The change saw the replacement of the old yellow and black logo, along with the "More reasons to shop at Morrisons" strap line, replaced with "Fresh choice for you". In 2010 this was replaced by "Eat Fresh. Pay less." This was later changed again in 2013 to "More of what matters". It also involved the replacement of external signage, with the previous Morrisons signs being retained alongside the new logo, as well as changes to product packaging, point of sale, advertising, staff uniforms (replacing the old blue ties and bows with green ones) and distribution vehicles. The rationale behind the decision was the need for Morrisons to attract a wider national customer base, capitalising on its expanded geographical spread following the acquisition of Safeway.[55]

Morrisons at Speke
Morrisons at Wetherby, West Yorkshire

Product ranges[edit]

Morrisons stocks thousands of lines which are sold as their "Own Brand" goods. These include:


Morrisons distribution centre, Bridgwater, Somerset

In 2005 Morrisons purchased part of the collapsed Rathbones Bakeries operation, which makes Rathbones and Morrisons bread, for £15.5 million.[57]

In 2007, Morrisons opened a new Distribution Centre in Swindon[58] and announced that it had bought a new site on Junction 23 of the M5 in Bridgwater in Somerset, for redevelopment as a fresh produce packing facility.[16]

In 2011 Morrisons opened a new 767,500 sq/foot distribution centre in Bridgwater as part of the £11 million redevelopment project. This project also created 1,200 new jobs.[59][60]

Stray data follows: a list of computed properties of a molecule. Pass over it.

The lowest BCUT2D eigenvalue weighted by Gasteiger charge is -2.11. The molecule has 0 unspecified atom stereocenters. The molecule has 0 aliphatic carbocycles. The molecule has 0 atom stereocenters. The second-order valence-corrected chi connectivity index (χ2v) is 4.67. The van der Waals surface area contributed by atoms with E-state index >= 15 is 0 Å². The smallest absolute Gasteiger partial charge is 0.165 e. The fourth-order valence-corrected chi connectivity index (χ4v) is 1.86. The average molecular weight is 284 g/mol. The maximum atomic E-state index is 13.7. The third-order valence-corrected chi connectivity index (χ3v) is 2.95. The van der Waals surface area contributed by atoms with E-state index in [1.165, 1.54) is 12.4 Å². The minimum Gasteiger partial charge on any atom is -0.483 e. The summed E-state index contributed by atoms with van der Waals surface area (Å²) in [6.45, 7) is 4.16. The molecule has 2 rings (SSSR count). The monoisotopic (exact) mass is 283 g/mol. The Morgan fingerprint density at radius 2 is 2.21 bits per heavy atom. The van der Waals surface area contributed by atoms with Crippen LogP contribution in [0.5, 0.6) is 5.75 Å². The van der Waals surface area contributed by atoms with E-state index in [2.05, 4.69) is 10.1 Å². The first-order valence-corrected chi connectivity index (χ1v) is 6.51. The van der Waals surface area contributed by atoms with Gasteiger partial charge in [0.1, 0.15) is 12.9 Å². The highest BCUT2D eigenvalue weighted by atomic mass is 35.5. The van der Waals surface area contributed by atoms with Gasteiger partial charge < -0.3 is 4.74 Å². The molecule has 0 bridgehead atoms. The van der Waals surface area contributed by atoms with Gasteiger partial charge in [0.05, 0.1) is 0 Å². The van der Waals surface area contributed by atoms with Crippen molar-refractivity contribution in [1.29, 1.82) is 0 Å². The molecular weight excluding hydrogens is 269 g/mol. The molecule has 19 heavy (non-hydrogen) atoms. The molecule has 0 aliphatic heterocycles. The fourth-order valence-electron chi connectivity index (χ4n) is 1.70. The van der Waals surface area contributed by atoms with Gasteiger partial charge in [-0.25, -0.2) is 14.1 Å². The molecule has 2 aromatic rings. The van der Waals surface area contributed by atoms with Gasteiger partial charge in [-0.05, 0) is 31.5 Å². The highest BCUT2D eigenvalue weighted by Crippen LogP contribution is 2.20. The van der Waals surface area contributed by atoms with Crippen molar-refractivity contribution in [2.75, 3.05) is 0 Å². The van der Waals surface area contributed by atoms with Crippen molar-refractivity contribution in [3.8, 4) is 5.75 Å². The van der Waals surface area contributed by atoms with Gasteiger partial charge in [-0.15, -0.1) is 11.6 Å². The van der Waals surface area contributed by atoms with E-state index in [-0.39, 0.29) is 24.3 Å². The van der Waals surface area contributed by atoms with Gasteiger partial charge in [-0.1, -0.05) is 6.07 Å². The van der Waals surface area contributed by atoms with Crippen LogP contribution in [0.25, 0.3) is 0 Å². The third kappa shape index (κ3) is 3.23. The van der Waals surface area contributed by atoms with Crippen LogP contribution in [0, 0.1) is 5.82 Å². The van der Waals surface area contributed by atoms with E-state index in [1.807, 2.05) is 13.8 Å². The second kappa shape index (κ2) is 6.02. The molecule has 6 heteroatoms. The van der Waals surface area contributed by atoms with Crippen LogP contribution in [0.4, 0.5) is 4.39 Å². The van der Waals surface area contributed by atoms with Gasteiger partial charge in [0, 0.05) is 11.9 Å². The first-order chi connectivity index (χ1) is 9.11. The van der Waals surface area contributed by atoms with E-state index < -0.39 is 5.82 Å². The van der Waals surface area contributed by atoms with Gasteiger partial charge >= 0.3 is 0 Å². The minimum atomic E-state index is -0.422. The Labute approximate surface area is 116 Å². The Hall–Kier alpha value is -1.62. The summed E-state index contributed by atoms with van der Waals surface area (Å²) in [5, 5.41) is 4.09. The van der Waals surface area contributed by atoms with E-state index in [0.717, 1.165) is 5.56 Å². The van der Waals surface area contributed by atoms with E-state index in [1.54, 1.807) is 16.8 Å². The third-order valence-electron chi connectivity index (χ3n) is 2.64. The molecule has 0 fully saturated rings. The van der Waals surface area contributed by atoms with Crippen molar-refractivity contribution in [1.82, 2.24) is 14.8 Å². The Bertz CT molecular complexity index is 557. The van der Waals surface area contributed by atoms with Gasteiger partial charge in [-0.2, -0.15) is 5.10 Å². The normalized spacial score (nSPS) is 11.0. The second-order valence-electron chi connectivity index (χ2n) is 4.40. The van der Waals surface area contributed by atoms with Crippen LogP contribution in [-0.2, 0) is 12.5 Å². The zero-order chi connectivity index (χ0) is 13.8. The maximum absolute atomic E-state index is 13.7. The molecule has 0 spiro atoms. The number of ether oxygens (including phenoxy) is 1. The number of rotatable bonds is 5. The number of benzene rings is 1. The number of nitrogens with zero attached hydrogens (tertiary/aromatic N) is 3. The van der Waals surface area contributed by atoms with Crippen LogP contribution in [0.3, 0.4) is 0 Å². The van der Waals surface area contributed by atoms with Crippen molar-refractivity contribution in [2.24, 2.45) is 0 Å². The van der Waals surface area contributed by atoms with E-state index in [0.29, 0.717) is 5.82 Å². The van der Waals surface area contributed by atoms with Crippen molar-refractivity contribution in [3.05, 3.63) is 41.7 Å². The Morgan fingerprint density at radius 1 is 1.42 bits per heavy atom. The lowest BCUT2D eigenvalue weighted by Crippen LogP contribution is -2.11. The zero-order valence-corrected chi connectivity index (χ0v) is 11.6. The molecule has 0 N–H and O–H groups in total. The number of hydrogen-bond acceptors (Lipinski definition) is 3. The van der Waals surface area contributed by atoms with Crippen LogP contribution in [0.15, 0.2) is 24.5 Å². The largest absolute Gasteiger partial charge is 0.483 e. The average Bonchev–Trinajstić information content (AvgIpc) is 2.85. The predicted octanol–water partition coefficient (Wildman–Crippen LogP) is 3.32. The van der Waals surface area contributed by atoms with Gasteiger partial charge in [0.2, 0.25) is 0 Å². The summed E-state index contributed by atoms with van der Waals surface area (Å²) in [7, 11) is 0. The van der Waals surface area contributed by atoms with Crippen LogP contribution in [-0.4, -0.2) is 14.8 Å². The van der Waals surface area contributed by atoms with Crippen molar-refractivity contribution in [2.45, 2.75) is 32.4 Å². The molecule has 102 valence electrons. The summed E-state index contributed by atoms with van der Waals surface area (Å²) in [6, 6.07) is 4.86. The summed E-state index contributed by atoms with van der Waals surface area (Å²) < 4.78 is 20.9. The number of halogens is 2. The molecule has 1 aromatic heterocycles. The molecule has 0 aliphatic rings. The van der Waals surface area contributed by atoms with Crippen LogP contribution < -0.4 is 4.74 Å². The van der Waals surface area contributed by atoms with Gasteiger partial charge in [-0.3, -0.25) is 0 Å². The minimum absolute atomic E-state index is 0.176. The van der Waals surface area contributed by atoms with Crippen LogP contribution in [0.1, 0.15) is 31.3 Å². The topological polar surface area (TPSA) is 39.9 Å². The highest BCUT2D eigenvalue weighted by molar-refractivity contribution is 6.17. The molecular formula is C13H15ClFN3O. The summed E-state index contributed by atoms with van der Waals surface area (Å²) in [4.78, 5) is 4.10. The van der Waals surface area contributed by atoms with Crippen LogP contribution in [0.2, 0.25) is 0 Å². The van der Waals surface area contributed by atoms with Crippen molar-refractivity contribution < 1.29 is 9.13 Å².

Alcohol sales controversy[edit]

Since 2007, Morrisons has received some negative publicity over alcohol sales and the implementation of its policy that anyone who appears to be 25 or under and is purchasing alcohol must prove that they are above the legal drinking age. First, the BBC reported in September 2007 that a Morrisons store in West Kirby, Wirral, had refused to sell two bottles of wine to a 72-year-old man because he refused to confirm that he was over 18.[61] Morrisons refused to admit that a mistake had been made, explaining through a spokesman that to "limit any element of doubt staff at the West Kirby store are required to ask anyone buying alcohol to confirm that they are over 18."[61] Next, in September 2009 a Morrisons in Knottingley, West Yorkshire, was caught in a police sting and the company was fined for selling alcohol to a 15-year-old girl.[62]